Seminar Students

Lincoln School of Film & Media welcomes Dr. Tanya Horeck, Reader in Film, Media & Culture at Anglia Ruskin University, Cambridge, to give a paper entitled:
‘Caught on Tape’: Elevator Violence, Black Celebrity, and the Politics of Surveillance


‘Jay-Z physically attacked by Beyoncé’s sister Solange’: so screamed the TMZ headline to the “raw” surveillance video it obtained from the inside of an elevator in New York in May of 2014. The video instantly went viral and initiated thousands of memes organized around the hashtag #WhatJayZSaidtoSolange, as people clambered to share their responses to the video and to offer their theories as to why Solange physically lashed out at Jay-Z while Beyoncé stood by, still and silent. This paper compares the Jay-Z/ Beyoncé video to the Ray Rice surveillance video that TMZ published four months later, in which the black American NFL star knocks his fiancée unconscious in an elevator. I will examine how the two elevator videos become entangled with one another – both in mainstream media and in an explosion of internet memes – in ways that indicate the tenacity of certain deeply rooted and pernicious racial and gender stereotypes. It is no accident, I argue, that the most publicized surveillance videos on TMZ to date, involve the depiction of racialized, black bodies. What is of specific concern to me here is how the apparently “passive” lens of surveillance actively works to reproduce black bodies as toxic and criminal, in ways that both highlight – and obscure – the complex questions of agency that have become so central to digital platforms.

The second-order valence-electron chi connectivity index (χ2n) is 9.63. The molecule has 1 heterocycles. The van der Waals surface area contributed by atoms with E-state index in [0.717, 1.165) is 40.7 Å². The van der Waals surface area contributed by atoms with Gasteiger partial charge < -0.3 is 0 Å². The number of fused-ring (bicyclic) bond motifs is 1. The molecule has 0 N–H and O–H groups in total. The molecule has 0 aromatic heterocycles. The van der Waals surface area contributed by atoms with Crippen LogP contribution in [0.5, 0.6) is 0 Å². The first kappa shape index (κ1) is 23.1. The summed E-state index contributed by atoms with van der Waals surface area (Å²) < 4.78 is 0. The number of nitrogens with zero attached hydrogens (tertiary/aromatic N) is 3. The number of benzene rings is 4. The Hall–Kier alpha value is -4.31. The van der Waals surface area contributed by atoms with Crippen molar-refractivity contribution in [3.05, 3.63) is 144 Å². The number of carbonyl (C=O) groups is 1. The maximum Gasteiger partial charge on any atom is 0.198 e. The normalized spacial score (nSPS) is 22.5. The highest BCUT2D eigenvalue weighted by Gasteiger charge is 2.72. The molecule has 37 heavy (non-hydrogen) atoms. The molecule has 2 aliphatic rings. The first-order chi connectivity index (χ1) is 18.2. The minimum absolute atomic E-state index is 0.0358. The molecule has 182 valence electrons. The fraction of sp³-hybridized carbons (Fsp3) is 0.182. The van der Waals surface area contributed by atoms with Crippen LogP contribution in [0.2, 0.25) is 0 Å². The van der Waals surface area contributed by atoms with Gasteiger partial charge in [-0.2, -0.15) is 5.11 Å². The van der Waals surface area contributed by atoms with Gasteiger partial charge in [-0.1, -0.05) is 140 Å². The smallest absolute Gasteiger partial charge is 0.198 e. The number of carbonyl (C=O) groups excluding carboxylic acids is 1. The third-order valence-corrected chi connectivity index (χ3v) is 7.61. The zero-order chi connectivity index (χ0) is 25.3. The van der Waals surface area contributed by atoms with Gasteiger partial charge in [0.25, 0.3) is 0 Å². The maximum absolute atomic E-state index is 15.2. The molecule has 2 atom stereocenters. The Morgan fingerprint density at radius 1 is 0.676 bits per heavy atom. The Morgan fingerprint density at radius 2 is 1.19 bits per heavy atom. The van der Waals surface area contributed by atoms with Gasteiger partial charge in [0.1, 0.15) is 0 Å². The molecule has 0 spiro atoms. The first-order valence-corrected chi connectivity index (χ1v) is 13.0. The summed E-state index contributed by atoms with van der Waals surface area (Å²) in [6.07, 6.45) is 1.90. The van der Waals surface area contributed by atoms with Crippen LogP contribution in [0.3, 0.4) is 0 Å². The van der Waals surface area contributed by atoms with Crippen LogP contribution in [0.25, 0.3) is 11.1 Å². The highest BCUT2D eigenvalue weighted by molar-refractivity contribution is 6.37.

Dr Tanya Horeck is a Reader in Film, Media & Culture at Anglia Ruskin University. She is author of the book Public Rape: Representing Violation in Fiction and Film (Routledge 2004) and the co-editor of two anthologies, The New Extremism in Cinema: From France to Europe (University of Edinburgh Press 2011) and Rape in Stieg Larsson’s Millennium Trilogy and Beyond (Palgrave MacMillan 2013). Currently, she is working on a second monograph, Capturing Crime in the Digital Age (forthcoming from Wayne State University Press, 2017) .

Room: MC3107. Doors open at 1pm and the paper starts at 1.15pm: 45-50 minute paper with Q & A session to follow.

Tea & coffee and cakes served. All welcome!

For further information please contact Diane charlesworth, Senior Lecturer, College of Arts